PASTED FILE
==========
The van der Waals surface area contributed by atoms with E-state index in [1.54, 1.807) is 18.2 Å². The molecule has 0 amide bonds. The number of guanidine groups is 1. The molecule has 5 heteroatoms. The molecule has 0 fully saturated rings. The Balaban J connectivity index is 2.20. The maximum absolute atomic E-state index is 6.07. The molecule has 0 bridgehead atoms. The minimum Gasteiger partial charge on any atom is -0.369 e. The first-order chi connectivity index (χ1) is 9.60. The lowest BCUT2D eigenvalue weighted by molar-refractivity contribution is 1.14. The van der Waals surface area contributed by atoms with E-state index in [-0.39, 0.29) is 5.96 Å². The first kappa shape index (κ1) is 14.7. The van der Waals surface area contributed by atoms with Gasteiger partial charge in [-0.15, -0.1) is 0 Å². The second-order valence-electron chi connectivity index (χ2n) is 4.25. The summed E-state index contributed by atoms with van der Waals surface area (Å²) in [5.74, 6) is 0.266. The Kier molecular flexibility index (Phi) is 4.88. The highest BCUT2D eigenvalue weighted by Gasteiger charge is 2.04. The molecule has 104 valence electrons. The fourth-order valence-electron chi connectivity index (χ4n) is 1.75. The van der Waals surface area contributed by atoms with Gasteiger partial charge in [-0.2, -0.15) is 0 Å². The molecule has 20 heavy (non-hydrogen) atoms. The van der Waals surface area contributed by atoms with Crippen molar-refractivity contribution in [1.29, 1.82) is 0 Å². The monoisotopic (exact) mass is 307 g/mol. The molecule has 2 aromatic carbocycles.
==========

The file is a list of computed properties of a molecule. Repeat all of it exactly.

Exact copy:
The van der Waals surface area contributed by atoms with E-state index in [1.54, 1.807) is 18.2 Å². The molecule has 0 amide bonds. The number of guanidine groups is 1. The molecule has 5 heteroatoms. The molecule has 0 fully saturated rings. The Balaban J connectivity index is 2.20. The maximum absolute atomic E-state index is 6.07. The molecule has 0 bridgehead atoms. The minimum Gasteiger partial charge on any atom is -0.369 e. The first-order chi connectivity index (χ1) is 9.60. The lowest BCUT2D eigenvalue weighted by molar-refractivity contribution is 1.14. The van der Waals surface area contributed by atoms with E-state index in [-0.39, 0.29) is 5.96 Å². The first kappa shape index (κ1) is 14.7. The van der Waals surface area contributed by atoms with Gasteiger partial charge in [-0.15, -0.1) is 0 Å². The second-order valence-electron chi connectivity index (χ2n) is 4.25. The summed E-state index contributed by atoms with van der Waals surface area (Å²) in [5.74, 6) is 0.266. The Kier molecular flexibility index (Phi) is 4.88. The highest BCUT2D eigenvalue weighted by Gasteiger charge is 2.04. The molecule has 104 valence electrons. The fourth-order valence-electron chi connectivity index (χ4n) is 1.75. The van der Waals surface area contributed by atoms with Gasteiger partial charge in [-0.2, -0.15) is 0 Å². The molecule has 20 heavy (non-hydrogen) atoms. The van der Waals surface area contributed by atoms with Crippen molar-refractivity contribution in [1.29, 1.82) is 0 Å². The monoisotopic (exact) mass is 307 g/mol. The molecule has 2 aromatic carbocycles.